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My son received a card in the mail from his new teacher welcoming him to 4th grade. The teacher included the much-anticipated supply list. Fortunately, I already have a good number of items on it (like the glue sticks and boxes of crayons I picked up for 20 cents each during my mid-summer buying frenzy). Unfortunately, the entire list was written in Spanish, so I have to take my son's translation at its word.
He's in a Spanish immersion program, the hope being that his early start will give him a good shot at learning the language).
The list renewed an argument my son and I started when school ended in June. He came home on his final day of school, pulled his ratty old notebook from his backpack, and began tearing out the pages that had been used. He told me he intended to reuse the notebook when school started up again. My blood ran cold. I may have mentioned before that my fondness for spiral-bound notebooks borders on being creepy. Little gives me as much pleasure as a brand-new notebook and its promise of words yet written. When I give my child a pristine notebook each fall, it symbolizes a fresh start to a new school year.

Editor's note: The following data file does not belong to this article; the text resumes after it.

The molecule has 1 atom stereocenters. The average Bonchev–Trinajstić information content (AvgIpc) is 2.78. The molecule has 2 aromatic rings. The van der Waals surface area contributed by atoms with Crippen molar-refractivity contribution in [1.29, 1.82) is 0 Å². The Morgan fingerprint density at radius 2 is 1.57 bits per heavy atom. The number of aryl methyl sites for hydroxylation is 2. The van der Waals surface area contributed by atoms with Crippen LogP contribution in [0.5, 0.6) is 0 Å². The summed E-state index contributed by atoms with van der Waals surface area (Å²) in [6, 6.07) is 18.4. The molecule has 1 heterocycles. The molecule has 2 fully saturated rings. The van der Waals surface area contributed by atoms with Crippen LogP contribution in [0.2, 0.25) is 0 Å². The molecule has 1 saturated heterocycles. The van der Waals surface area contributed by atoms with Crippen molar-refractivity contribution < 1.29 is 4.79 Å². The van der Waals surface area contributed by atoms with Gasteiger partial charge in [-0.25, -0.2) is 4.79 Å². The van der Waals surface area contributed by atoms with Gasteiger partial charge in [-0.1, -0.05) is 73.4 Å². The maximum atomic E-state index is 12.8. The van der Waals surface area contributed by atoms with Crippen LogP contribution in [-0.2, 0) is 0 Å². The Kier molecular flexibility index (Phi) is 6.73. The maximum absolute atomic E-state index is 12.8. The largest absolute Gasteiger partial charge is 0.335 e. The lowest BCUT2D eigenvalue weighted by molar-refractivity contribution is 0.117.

I told all of this to my son. He'd have none of it. He formed a rational argument about wasted paper and the need to protect our planet by recycling and reusing. I did what I always do when I sense I'm losing an argument to one of my children. "We'll discuss this another time," I said.